Angiogenesis and neovascularization in association with extracellular matrix protein modified biomaterials
AuthorKidd, Kameha Rae
AdvisorWilliams, Stuart K.
MetadataShow full item record
PublisherThe University of Arizona.
RightsCopyright © is held by the author. Digital access to this material is made possible by the University Libraries, University of Arizona. Further transmission, reproduction or presentation (such as public display or performance) of protected items is prohibited except with permission of the author.
AbstractSynthetic biomedical implants are used to replace diseased tissues and organs. Unfortunately, these implants often fail due to a lack of biocompatibility and poor integration by the recipient. This implant failure is associated with the formation of an avascular fibrous capsule and chronic inflammatory response. Additionally, small diameter vascular grafts have complications associated with surface thrombogenenicity and intimal hyperplasia. Porous polymers are often incorporated in the construction of biomedical devices because they permit tissue integration and improved biocompatibility. While the inclusion of porosity has enhanced device performance, these devices still do not perform optimally. The incorporation of a vascular network in association with and within the pores of these materials is believed to improve tissue integration and long-term device function. Several approaches are actively being studied for their ability to stimulate new vessel growth, angiogenesis, as well as to improve the direct interaction of cells with material surfaces. The process of angiogenesis involves the coordinated involvement of both soluble and insoluble factors such as growth factors and cytokines, and extracellular matrix proteins respectively. Often, growth factors and cytokines are expressed by the inflammatory cells associated with the biomedical implants, but the microenvironment within the polymer remains unstable with respect to the presence of the appropriate extracellular matrix proteins. The overall hypothesis of this dissertation is that the reestablishment of an extracellular microenvironment on and within a porous polymer will provide the appropriate substrates for promoting angiogenesis and neovascularization of porous polymers. The results of the studies within this dissertation demonstrate that extracellular matrix modifications of commercially available expanded polytetrafluoroethylene (ePTFE) successfully promote new vessel growth in the tissue surrounding the implant, termed angiogenesis, and new vessel growth within the pores of the polymer, termed neovascularization. Furthermore, the extracellular matrix protein laminin 5 was determined to promote human microvessel endothelial cell adhesion to ePTFE as well as support angiogenesis and neovascularization when used as a surface modification of ePTFE. Based on these studies, the extracellular matrix protein, laminin 5, could be utilized in the tissue engineering of biomedical implant devices to promote increased new vessel integration and improve the long-term viability of these devices.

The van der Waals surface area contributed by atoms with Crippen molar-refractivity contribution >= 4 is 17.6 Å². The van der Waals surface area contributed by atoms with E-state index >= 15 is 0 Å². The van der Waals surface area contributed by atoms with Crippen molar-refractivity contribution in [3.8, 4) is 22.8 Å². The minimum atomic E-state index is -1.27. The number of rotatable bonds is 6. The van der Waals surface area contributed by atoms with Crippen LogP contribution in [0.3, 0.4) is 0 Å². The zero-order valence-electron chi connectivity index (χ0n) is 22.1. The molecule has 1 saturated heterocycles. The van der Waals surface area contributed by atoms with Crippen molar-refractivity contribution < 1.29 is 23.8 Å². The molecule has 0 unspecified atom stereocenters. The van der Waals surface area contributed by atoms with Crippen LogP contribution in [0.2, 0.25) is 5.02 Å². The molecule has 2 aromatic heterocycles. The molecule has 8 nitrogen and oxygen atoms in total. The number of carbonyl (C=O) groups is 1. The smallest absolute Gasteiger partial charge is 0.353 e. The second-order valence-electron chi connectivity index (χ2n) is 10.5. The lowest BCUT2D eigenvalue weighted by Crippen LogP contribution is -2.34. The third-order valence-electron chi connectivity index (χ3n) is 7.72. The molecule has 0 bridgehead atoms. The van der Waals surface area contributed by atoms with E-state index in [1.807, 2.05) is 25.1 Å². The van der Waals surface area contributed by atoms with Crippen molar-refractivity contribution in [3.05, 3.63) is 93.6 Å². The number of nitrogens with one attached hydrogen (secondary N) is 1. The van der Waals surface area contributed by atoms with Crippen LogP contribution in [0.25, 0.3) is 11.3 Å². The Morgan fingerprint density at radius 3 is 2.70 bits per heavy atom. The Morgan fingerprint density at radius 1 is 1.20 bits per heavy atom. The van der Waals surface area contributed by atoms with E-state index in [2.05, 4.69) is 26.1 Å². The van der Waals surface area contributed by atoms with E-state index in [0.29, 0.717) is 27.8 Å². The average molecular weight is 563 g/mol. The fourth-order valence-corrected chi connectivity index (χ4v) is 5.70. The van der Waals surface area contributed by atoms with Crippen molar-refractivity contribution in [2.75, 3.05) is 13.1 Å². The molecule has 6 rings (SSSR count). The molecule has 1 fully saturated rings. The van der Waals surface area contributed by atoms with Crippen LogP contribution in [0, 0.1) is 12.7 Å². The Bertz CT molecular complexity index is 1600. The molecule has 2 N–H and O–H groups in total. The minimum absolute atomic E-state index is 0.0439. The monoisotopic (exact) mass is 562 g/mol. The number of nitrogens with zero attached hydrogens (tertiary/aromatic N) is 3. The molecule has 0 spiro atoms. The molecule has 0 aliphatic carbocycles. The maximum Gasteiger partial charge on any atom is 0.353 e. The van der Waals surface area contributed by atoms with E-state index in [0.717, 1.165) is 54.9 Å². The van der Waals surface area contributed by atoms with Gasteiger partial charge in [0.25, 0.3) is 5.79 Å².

Degree ProgramGraduate College